BY KRISTI REED
Days after learning that the Barrow County School system failed to make adequate yearly progress (AYP) as defined by the state, board of education members expressed their frustration with the disappointing results.
“I really thought we were doing the things we needed to do to get ahead of the curve,” said Dist. 5 representative Lynn Stevens. “Maybe we’re not setting the bar high enough, but this is flat disappointing.”
“I don’t know what the answer is, but I sure have a lot of questions,” she said.
In results released last Friday by the state Department of Education, eight out of 14 Barrow County Schools were identified as failing to meet AYP standards.
Assistant superintendent of curriculum and instruction Claire Miller reviewed the results with the board of education Tuesday night. Miller said she and other school administrators met in a two day retreat last week in an attempt to identify the problems that caused the school system to lose ground this year.
One of the biggest areas of concern is math instruction. Miller said the transition to the new math curriculum has resulted in a pronounced decrease in standardized test scores, a primary component of overall AYP results. Barrow County students in grades 3 through 8 failed to meet state standards on the math portion of the criterion referenced competency tests (CRCT) this past school year.
In 2005, Barrow County students scored above the state average in mathematics assessments. After the new math curriculum was implemented, Barrow scores fell almost 19 percent compared to a drop of 12 percent statewide.
In an effort to improve student performance on the CRCT retest offered at the end of the year, the Barrow County School system held a five-day math “boot camp” during the last week of school. The week of intensive math instruction helped the system’s passing rate increase from 54 percent to 78 percent. Of the 366 students who participated in the remedial instruction, 55 percent passed the math CRCT on the second attempt.
Miller said the results of the remedial instruction indicated that test scores are “sensitive to instruction.”
While the overall results of the AYP report were dismal, Miller said there were some bright spots. Barrow County Schools met AYP attendance goals, both high schools exceeded the standard graduation rate, no schools were placed on the needs improvement list and three schools (Kennedy and Auburn Elementary Schools and Westside Middle School) received a distinguished rating for four or more years of meeting AYP standards.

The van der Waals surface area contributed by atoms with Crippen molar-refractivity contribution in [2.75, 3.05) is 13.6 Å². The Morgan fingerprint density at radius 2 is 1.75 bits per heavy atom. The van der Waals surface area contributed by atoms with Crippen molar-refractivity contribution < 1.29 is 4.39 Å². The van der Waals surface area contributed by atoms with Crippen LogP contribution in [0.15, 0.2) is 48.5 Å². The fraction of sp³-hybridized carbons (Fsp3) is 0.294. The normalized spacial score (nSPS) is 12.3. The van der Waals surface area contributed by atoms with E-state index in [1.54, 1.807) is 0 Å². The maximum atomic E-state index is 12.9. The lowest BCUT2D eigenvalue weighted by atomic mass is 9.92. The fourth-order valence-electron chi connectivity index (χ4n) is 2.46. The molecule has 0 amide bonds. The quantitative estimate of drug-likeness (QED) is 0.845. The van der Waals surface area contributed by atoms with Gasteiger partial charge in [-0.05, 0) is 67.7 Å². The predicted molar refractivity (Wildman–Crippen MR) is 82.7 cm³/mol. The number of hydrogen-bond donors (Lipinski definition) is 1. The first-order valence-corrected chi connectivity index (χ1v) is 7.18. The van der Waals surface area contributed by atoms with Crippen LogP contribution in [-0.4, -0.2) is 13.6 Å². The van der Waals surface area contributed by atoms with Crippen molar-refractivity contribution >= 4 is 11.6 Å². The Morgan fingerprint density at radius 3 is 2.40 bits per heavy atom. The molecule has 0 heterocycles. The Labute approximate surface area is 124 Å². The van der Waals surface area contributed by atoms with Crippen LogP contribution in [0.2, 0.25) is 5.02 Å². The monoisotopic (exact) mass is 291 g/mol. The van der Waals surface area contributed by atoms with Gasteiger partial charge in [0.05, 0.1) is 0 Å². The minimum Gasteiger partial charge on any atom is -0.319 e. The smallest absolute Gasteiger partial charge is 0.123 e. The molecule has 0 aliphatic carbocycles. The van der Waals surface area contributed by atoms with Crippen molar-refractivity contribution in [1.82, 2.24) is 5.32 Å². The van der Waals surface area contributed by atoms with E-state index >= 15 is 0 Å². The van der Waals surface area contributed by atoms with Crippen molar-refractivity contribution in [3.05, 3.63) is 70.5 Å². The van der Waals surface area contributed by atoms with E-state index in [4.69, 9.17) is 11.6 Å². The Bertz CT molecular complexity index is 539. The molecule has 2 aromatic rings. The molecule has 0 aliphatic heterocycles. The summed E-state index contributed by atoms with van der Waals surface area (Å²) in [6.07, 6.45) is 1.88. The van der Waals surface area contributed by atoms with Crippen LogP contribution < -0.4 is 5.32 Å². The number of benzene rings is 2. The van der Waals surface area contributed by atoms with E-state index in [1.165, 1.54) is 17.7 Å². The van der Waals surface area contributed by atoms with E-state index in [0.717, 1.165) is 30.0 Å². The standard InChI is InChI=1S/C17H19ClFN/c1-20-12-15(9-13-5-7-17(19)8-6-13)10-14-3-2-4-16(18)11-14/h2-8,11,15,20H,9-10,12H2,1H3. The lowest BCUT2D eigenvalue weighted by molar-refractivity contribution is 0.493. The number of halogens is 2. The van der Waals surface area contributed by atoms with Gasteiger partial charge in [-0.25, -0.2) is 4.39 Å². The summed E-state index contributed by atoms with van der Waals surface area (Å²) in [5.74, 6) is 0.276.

Miller said the school system will work to address deficiencies through the Comprehensive System Improvement Plan (CSIP) that goes before the board at its August 5 meeting.
The CSIP is annually approved by the Barrow County Board of Education. Principals and assistant principals then use the CSIP to develop their School Improvement Plans (SIP) with input from faculty and staff.
The plan is updated each year with new goals and data developed through input from teachers, students, administrators, Board members, parents, and community stakeholders.
Miller said the school system will use the CSIP to identify ways to improve student performance.
“There is not a magic, silver bullet out there,” she said. “The bottom line is some of the things we’re doing now are not working. We’re going to look at how we can do things differently. We have to see what works and what gets kids excited about learning.”
School superintendent Dr. Ron Saunders said school administrators needed to reach beyond school walls to encourage parent and community involvement.
“I’m taking it personally,” he said. “It’s going to be my number one goal to see these scores improve.”
In other business, the board approved the expenditure of $72,325 to install tinted window film at eleven Barrow County School facilities. The installation became necessary after the fire marshal required blinds be removed from all windows used as emergency exits. The resulting glare from the sunlight prompted school officials to seek alternative methods for providing a comfortable learning environment. The film will cost $3.50 per square foot.
The board’s next meeting will be Tuesday, August 5. The Board of Education meets at 179 West Athens Street in Winder.